In a matter of days I had passed all medical procedures and was at the comforts of home. A long holiday lay ahead of me which I cherished although I had earned it for wrong reasons.
I felt relaxed and at ease for the first time in months and I decided not to tax my already wrecked mind with any turbulent thought.
On complete recovery, Mom requested that I travel with her to Kannur, Kerala which is from where I truly belong. Her elder brother, an uncle of mine, had been rendered paralysed due to a stroke and thankfully was recovering although very slowly. I had until meeting him believed that I had been in and out of one of the most savage episodes any living being could possibly undergo. I was wrong, gravely wrong. The sight of a full grown man lying helpless on a bed having to rely on others to do even the most basic chores of his day-to-day life was excruciatingly hideous. The sight humbled me like never before and I will never forget that no matter what one goes through, there are others that continue to, on a very routine basis, be subject to untold miseries.
"Some of the worst things in life are not intended to make you bitter, they happen so that you become better." Better with experience, better with good reasoning, better with having known what it has been to live in despair, better with knowing that you have lived the worst and have still survived for the better. Life is an unending series of examples and lessons.
Every single one of us is destined to undergo an abundant share of good and bad times alike and that is what seasons us and makes us better people. On a larger picture, perhaps life isnt as unfair as we accuse it to be, much of what happens to us is a result of our individual doing or undoing and we are the only masters of our own actions and their results.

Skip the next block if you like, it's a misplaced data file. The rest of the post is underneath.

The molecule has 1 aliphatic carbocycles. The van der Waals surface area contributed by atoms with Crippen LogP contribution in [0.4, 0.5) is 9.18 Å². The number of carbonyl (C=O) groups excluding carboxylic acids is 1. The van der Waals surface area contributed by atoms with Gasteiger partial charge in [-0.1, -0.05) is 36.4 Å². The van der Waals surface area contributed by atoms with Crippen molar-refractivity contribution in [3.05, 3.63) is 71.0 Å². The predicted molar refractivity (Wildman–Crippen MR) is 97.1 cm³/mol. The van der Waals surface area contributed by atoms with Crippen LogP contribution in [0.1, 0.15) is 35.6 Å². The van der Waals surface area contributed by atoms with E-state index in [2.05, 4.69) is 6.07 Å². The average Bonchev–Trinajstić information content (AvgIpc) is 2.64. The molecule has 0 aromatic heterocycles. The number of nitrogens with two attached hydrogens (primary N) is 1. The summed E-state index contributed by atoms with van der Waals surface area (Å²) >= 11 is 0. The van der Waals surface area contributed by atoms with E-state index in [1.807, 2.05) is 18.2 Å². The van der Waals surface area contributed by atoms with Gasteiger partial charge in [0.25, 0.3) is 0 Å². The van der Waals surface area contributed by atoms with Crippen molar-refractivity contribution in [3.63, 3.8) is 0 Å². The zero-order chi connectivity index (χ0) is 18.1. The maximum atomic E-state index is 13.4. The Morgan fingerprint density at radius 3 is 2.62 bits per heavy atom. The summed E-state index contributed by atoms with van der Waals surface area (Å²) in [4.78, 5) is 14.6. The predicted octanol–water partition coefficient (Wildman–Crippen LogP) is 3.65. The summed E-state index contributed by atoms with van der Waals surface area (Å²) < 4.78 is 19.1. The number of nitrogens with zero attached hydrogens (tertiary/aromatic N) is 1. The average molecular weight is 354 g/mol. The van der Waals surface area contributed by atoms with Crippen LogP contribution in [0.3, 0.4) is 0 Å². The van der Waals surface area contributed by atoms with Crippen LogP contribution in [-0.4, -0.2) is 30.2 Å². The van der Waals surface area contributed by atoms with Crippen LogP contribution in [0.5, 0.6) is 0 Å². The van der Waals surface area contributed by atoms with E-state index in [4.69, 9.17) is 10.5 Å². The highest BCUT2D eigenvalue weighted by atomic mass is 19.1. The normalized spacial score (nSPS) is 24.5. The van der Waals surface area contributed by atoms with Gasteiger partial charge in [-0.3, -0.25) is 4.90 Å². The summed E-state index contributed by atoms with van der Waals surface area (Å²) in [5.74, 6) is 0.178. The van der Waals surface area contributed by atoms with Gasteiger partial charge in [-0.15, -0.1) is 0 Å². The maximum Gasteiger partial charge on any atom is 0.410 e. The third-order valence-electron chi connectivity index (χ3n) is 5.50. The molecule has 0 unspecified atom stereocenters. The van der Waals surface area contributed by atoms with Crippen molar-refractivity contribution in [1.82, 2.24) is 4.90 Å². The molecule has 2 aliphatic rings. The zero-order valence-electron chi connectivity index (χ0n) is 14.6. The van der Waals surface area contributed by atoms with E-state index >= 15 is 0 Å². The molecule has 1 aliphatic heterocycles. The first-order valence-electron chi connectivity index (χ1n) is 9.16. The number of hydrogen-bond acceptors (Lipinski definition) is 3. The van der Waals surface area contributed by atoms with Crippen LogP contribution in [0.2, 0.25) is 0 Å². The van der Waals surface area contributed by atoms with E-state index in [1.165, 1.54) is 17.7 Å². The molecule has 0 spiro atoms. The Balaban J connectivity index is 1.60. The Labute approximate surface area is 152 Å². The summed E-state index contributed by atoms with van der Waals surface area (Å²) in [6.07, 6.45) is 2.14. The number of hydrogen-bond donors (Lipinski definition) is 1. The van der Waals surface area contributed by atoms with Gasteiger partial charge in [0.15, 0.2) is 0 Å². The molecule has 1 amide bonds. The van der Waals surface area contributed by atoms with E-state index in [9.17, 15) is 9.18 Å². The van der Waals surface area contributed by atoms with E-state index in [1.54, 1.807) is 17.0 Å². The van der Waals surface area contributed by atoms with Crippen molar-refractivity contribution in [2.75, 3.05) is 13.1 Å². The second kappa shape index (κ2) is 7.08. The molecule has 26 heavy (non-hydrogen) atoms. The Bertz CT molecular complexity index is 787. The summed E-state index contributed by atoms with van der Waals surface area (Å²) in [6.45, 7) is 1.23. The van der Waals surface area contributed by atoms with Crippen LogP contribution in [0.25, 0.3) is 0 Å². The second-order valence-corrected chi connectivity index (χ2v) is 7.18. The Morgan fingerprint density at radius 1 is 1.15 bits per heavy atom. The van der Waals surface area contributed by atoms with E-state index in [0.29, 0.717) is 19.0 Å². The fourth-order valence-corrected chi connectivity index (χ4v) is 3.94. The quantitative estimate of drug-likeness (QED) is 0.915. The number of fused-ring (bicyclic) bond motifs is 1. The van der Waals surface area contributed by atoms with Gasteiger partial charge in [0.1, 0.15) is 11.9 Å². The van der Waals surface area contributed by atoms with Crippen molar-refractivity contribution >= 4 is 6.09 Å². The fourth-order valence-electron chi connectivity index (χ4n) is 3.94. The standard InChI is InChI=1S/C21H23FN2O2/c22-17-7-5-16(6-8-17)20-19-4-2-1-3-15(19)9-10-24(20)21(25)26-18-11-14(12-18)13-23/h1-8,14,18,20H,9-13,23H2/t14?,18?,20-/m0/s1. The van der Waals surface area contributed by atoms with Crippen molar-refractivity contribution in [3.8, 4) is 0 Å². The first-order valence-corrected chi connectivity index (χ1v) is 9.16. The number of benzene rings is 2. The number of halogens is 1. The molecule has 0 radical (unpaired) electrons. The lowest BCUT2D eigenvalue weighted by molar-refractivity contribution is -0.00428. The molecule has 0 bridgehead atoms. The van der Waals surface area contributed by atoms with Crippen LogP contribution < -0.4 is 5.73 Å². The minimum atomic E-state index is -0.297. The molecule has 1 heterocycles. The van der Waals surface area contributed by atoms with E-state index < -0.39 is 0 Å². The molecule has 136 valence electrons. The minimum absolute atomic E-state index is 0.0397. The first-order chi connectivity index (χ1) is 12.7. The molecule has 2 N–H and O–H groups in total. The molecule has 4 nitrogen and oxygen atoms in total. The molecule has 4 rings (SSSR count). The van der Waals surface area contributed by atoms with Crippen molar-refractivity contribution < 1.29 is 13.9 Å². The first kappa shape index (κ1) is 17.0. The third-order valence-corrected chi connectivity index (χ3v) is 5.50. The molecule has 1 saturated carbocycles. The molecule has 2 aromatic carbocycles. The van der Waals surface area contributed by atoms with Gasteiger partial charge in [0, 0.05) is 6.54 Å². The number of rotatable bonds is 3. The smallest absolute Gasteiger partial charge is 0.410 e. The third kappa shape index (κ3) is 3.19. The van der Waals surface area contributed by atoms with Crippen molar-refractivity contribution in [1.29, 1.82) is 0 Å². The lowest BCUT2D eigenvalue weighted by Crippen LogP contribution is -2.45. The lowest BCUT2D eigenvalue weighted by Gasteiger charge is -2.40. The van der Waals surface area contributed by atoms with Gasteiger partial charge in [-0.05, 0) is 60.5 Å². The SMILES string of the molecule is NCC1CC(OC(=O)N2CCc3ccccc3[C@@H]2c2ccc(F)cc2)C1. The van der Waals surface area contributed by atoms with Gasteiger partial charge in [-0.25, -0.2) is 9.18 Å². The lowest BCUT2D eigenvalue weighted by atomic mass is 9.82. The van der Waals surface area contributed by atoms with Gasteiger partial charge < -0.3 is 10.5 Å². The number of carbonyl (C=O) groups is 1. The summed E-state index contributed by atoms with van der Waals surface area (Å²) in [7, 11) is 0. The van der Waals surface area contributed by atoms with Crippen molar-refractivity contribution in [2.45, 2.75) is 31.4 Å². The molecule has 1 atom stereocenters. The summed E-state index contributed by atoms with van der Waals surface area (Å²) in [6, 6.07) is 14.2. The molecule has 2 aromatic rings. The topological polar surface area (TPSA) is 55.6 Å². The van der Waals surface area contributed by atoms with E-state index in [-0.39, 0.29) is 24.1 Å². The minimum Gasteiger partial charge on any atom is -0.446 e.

Having gone through a relatively rather comparatively minor phase of turbulence in life, I've emerged self-effacing and definitely more sensible than ever before.
I now see a new zeal, a new purpose and a new beginning, one that truly would usher in a wholly fresh vista with a whole new dimension of promises with very vivid imagination.
Life is at its best when one surpasses a problem, not matter what the magnitude is. In the aftermath, one is left with limitless energy and zeal to better on the best.
Truly, on many an ocassion, times of tribulation can at best also be a blessing in disguise.

Saturday, June 10, 2006

Moments of Oblivion!

It's the 24rth of August 2005. Six months and two days have passed by since I joined Gecis. A lot has changed and very fast. The day started off much like many others except today, I knew atleast one thing that was supposed to happen. Having completed six months in the organization I now stood to be a confirmed employee of this 20000+ strong venture which was making huge strides globally.

Sadly, amidst all these monumental moments of happiness, the sad demise of Pree's father was a tragic turn of incidents. I first met the man months after he assumed position of the Deputy Collector of Ooty. Having spent a great deal of time in Ooty and its suburbs and keeping in mind Aunty's health which continued to be disturbed by the sometimes irritable claimatic condition of Ooty, he subsequently left for Coimbatore to lead the State Government's mission in the district before his retirement in the year 2004 after which he decided to call Kerala home.